Junior Pope’s Death and the Craze to Break News First 

Vanessa Obioha

In today’s digital age, the insatiable desire for virality is gradually making us lose our sense of humanity, and feed on inaccurate information. This played out recently with the death of the Nollywood actor John Paul Odonwodo better known as Junior Pope.

Pope reportedly died in a boat accident at the waterside of River Niger Cable Point Asaba while on set for a film by Adamma Luke.

Before his tragic passing last week, Junior Pope was known to his legion of fans. But as his death went viral, even those who lived under the rock were invested in his personality, particularly to find out how he died.

However, what played out was chaos, with conflicting reports emerging from all corners of the internet. Some sources claimed he was pronounced dead instantly, while others suggested he was revived, only to succumb again later. Even reputable guilds tasked with providing accurate information seemed caught up in the misinformation spree. It wasn’t until the following day that the actor’s death was officially confirmed. Despite this, details surrounding his final moments remain shrouded in uncertainty, with conflicting accounts from survivors further muddying the waters.

This is not the first instance where the death of a public figure has become entangled in a web of misinformation. Similar events played out last year when the rapper Mohbad reportedly died. Different accounts emerged leading to an investigation into his death.

The allure of celebrity demise has long been a magnet for media organisations seeking to drive traffic to their platforms. In today’s hyper-connected world, this competition has intensified, with traditional media outlets jostling for supremacy against a legion of social media users armed with smartphones and an insatiable thirst for breaking news. Sometimes this news is shared by a non-family member who may not have the consent of the family to share the heartbreaking news. This frenzy blurs the line between ethical reporting and sensationalism, often with dire consequences.

Social media platforms have knowingly or unwittingly created a culture where the desire to go viral has eclipsed empathy. The mantra of creating viral content reigns supreme, thus, individuals look for tragedies like deaths and accidents, as fodder for online fame. This explains why people would rather film an accident, instead of helping the victims, share the news of a dead person without weighing the anxiety or panic such news may have on the family of the deceased.

The American actor George Clooney was once a victim of such a viral tragedy when he had a fatal motorbike accident in Italy in 2018.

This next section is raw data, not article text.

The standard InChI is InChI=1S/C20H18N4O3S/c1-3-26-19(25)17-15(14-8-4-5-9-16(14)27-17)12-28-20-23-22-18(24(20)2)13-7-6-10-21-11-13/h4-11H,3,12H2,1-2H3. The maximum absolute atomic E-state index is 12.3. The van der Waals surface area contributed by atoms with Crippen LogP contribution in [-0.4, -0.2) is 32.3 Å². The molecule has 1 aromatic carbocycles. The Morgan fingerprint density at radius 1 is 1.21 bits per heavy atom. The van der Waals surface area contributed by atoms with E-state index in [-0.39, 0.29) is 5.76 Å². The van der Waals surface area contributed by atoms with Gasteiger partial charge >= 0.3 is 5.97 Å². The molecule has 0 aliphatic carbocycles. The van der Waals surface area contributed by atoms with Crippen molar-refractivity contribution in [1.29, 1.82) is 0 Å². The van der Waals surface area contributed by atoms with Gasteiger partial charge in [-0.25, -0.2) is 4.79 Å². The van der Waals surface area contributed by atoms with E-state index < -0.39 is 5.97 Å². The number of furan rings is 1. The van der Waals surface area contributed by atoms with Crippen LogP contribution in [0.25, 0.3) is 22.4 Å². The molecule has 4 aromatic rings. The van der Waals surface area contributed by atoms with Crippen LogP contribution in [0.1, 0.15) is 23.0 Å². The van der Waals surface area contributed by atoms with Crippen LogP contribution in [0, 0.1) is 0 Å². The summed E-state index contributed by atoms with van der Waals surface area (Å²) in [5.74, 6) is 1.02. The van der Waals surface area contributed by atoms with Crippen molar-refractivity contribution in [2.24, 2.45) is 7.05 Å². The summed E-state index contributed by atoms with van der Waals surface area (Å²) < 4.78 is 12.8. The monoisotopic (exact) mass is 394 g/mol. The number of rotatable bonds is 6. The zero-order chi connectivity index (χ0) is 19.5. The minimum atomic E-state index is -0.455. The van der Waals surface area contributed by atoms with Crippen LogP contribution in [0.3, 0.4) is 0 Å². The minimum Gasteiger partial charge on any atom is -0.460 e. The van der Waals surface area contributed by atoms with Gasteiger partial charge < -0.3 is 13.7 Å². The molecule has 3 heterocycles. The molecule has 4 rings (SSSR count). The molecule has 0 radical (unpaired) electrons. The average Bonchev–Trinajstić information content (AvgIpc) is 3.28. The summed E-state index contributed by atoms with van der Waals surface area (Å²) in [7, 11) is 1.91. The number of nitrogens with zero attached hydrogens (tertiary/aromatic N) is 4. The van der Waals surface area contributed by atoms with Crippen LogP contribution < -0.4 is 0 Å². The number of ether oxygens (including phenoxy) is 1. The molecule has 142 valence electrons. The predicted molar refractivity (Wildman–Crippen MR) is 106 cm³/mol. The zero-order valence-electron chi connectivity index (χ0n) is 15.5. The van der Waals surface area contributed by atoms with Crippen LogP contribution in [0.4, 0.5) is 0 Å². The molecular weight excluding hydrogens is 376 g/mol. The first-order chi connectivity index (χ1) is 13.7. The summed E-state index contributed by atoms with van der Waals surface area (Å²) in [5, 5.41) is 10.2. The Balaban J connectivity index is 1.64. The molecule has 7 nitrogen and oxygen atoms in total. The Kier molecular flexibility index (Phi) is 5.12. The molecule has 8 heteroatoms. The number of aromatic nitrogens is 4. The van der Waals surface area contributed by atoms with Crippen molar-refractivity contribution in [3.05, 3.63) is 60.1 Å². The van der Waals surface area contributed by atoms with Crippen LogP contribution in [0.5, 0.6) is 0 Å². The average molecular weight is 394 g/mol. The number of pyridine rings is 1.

Recalling his experience to GQ magazine, Clooney said “I was on the ground. I was really screaming. Like, really screaming. And Grant [Heslov] came back, and he was screaming at everybody to get an ambulance, and I remember everybody got out of their cars, they stopped in the middle of the street, and all these people came and stood over me and just pulled out their phones and started taking video.”

He continued: “But I’ll never forget the moment that what I thought might be my last few moments was for everyone else a piece of entertainment.”

Reporting on a person’s death extends beyond the sensationalism it attracts. It is about minimising the grief, anxiety and harm such news may have on the immediate family — an essential role that media organisations should uphold. This responsibility demands the highest level of sensitivity, taking into account the grief experienced by loved ones.

Regardless of whether the person was perceived as a public hero or enemy, the sanctity of human dignity demands a measured approach — one characterised by sensitivity and restraint. Therefore, caution should be exercised when disclosing news of a celebrity’s death. Ideally, media outlets should wait for the family to announce before reporting. Even when presented with a scoop, the same principle should apply. There is no prize awaiting those who rush to break the news first, just fleeting moments of online fame.

While Junior Pope’s death has raised issues about negligence, the most important lesson is the need to prioritise empathy over virality, and integrity over expediency. We must not lose sight of our shared humanity in our quest to satiate society’s voracious appetite for news.

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